Every time I am in a U.S. airport I hear over the loudspeaker system a recorded voice insisting that no one leave their bag(s) unattended and threatening to have them taken by security and searched and possibly discarded if they are unattended. Nobody that I know objects; we know why that is important. If it were made voluntary (“Please do not…”) and people did it anyway (leave their bags unattended) most people would not hesitate to shame the person who left them unattended, if they knew who they were. The same is true of unattended children left alone in cars in parking lots (and also animals). The proper response, short of having the offenders arrested, is “Shame! Shame! Shame!” But that should extend to many more things than just these extreme examples.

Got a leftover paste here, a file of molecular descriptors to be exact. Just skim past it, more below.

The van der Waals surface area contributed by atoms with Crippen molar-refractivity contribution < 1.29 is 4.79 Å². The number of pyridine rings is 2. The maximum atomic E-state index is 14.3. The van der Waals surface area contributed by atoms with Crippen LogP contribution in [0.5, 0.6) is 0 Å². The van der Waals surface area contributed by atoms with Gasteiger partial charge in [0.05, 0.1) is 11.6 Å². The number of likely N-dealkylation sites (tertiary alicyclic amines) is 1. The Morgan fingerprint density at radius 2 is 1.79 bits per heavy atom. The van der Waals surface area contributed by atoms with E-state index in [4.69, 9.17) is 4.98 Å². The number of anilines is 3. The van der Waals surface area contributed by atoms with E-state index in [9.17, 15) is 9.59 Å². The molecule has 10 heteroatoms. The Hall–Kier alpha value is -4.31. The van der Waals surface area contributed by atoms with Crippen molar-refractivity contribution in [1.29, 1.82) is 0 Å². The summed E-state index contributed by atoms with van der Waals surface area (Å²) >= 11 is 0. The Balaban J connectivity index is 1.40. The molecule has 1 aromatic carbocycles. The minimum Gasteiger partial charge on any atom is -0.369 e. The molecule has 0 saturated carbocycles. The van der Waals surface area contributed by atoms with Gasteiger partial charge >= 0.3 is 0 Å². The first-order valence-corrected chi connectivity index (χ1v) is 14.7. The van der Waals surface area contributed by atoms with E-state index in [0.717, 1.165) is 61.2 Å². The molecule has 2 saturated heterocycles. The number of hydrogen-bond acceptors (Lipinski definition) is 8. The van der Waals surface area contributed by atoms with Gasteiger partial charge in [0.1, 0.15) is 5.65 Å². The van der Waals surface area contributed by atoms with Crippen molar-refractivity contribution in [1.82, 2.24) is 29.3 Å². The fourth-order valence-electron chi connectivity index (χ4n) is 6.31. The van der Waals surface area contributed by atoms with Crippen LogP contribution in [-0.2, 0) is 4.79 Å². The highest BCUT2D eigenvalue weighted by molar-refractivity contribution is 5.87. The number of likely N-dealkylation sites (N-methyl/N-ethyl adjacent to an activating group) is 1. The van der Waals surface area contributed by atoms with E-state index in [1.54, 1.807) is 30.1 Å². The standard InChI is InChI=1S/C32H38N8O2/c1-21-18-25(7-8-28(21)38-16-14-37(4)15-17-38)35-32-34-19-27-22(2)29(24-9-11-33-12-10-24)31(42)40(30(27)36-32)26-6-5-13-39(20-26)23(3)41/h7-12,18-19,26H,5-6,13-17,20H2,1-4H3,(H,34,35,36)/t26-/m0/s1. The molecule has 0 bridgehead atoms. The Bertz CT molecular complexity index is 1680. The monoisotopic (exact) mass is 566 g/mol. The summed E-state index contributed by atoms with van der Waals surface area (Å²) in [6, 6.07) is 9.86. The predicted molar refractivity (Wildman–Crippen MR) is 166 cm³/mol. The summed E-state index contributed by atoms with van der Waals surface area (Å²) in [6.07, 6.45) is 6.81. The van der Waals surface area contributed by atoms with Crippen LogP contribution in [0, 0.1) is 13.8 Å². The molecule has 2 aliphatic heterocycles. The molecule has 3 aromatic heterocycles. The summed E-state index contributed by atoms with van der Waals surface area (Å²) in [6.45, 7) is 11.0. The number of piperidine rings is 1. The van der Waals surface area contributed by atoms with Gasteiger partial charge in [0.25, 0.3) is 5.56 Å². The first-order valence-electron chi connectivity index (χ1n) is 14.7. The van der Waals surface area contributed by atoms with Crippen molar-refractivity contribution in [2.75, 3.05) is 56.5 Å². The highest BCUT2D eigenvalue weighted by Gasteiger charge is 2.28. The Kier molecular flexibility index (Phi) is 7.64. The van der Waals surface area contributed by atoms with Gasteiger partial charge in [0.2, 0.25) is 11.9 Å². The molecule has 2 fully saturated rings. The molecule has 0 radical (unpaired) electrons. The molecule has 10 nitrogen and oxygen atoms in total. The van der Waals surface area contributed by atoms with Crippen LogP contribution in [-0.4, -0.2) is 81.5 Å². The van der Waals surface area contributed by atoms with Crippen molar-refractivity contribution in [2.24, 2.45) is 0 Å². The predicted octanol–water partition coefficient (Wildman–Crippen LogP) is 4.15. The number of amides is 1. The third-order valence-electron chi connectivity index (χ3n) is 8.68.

Where to draw the line? I don’t know. All I know is that our rush away from shame and “judging” is resulting in people doing all kinds of things that tear away at the fabric of a decent society—vulgar language in public and around children, pornographic images displayed on subscription streaming television services (I won’t name them but everyone knows), people having children out of wedlock and especially fathers abandoning their offspring and their offsprings’ mothers, etc., etc. People will always respond that I seem to want a return to the awful 1950s (and before). In some ways, yes. Some things about America were better then. There. Have at it. Shame on you if you respond unhelpfully. Be civil and fair. Don’t make me shame you!